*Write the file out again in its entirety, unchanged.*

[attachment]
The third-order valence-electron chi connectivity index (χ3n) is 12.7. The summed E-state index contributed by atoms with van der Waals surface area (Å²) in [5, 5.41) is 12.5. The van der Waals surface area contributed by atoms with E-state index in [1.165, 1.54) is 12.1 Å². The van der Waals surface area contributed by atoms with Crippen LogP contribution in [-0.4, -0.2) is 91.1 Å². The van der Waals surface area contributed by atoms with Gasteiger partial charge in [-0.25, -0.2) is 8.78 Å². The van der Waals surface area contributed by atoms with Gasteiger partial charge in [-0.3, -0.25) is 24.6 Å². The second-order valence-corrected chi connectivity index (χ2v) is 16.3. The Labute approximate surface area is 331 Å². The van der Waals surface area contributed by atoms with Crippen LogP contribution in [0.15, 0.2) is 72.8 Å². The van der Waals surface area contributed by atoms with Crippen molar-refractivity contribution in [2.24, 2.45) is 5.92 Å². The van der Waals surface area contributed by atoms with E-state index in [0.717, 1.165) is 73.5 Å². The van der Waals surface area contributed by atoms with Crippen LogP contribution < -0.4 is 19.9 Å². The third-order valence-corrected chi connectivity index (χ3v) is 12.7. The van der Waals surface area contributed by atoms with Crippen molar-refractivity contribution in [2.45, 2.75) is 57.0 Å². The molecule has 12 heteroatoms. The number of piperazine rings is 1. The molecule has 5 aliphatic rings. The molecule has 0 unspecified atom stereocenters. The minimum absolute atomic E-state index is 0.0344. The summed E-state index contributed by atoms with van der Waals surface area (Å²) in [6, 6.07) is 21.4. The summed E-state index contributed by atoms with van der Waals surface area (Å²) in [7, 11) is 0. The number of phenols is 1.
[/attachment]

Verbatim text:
The third-order valence-electron chi connectivity index (χ3n) is 12.7. The summed E-state index contributed by atoms with van der Waals surface area (Å²) in [5, 5.41) is 12.5. The van der Waals surface area contributed by atoms with E-state index in [1.165, 1.54) is 12.1 Å². The van der Waals surface area contributed by atoms with Crippen LogP contribution in [-0.4, -0.2) is 91.1 Å². The van der Waals surface area contributed by atoms with Gasteiger partial charge in [-0.25, -0.2) is 8.78 Å². The van der Waals surface area contributed by atoms with Gasteiger partial charge in [-0.3, -0.25) is 24.6 Å². The second-order valence-corrected chi connectivity index (χ2v) is 16.3. The Labute approximate surface area is 331 Å². The van der Waals surface area contributed by atoms with Crippen LogP contribution in [0.15, 0.2) is 72.8 Å². The van der Waals surface area contributed by atoms with Crippen molar-refractivity contribution in [2.24, 2.45) is 5.92 Å². The van der Waals surface area contributed by atoms with E-state index in [0.717, 1.165) is 73.5 Å². The van der Waals surface area contributed by atoms with Crippen LogP contribution < -0.4 is 19.9 Å². The third-order valence-corrected chi connectivity index (χ3v) is 12.7. The van der Waals surface area contributed by atoms with Crippen molar-refractivity contribution in [2.45, 2.75) is 57.0 Å². The molecule has 12 heteroatoms. The number of piperazine rings is 1. The molecule has 5 aliphatic rings. The molecule has 0 unspecified atom stereocenters. The minimum absolute atomic E-state index is 0.0344. The summed E-state index contributed by atoms with van der Waals surface area (Å²) in [6, 6.07) is 21.4. The summed E-state index contributed by atoms with van der Waals surface area (Å²) in [7, 11) is 0. The number of phenols is 1.